To be able to "steal" a home, it would be better to first look to foreclosures, and motivated, regular sellers. A property owned by the bank (REO) has to sell. The price will be lowered until someone buys it. Also, motivated regular sellers, that can afford to sell in this market, and "NEED" to sell are sometimes willing to make a deal just to be able to move on. Short sale buyers need to be patient, and realistic with the price they are willing to pay. This means if it is worth 250,000, don't bother with the 50,000 offer.

5. Sellers need to be PROACTIVE in the closing process.

My job as the Realtor is to expose the property to the buying audience. Make the property available to potential buyers, and agents representing buyers. And negotiate a successful CLOSED transaction. I can help the willing, but if someone is drowning in quicksand, I can extend the stick, but I can't jump in to save you. A home seller has to take the process very seriously. One of the most important indicators of a short sale's success is the Sellers tenacity to follow up with the lender(s), maintain the home, organize and prepare the required documents. Of course, My team, and the seller's negotiator are going to be calling and pushing to make the deal go, and keep the buyer updated, but the ones that go quick always have a very involved seller.

6. Hire a GOOD negotiator to assist with the lender negotiations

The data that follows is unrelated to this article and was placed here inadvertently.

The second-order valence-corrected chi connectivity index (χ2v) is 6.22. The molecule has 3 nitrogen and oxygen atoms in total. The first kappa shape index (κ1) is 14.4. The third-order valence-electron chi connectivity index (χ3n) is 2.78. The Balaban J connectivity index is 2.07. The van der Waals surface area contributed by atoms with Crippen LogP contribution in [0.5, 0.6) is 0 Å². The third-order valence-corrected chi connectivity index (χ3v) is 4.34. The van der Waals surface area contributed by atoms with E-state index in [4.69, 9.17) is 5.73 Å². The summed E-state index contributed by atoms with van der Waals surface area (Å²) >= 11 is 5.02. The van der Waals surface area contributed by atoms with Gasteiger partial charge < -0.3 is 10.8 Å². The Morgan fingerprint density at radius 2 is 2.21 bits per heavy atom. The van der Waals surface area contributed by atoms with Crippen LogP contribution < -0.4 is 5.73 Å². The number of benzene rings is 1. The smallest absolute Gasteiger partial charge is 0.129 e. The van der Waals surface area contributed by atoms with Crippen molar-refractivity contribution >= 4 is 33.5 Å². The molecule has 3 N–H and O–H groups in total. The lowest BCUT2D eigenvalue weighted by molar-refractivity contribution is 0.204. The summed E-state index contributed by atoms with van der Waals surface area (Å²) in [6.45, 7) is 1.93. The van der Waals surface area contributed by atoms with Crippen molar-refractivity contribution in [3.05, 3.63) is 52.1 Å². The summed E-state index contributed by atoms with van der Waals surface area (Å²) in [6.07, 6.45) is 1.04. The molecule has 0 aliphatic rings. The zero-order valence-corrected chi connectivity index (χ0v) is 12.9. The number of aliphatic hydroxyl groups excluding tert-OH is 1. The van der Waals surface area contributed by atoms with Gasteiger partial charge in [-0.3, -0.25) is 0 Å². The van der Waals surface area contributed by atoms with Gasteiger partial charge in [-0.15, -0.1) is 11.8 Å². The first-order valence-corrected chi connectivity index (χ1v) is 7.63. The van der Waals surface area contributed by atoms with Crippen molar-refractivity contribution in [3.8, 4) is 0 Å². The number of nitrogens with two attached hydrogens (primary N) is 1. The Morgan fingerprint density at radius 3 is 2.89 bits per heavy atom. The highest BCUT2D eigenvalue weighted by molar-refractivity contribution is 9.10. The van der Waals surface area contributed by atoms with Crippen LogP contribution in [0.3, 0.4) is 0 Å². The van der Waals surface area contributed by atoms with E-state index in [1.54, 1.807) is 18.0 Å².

Short sale Sellers often are having money issues, but acquiring assistance is critical to the success of a short sale. This does not have to cost a fortune either. Options include title companies, that can charge as low as a few hundred dollars, to attorneys that can charge a few hundred an hour. Some firms charge a flat rate to take on a short sale negotiation. The added help is really needed due to the tedious process of following up with lien holders. If you are a buyer and the seller does not have a skilled negotiator involved, be wary. I have closed many deals without outside help, but the cost is greatly outweighed by the benefits for the seller. I have many options for seller to consider.

If you need help getting your home sold, avoiding foreclosure, or just would like a professional consulation to way options, please call anytime. Joe Murphy, Broker-Associate 941-780-3260

Coldwell Banker Residential Real Estate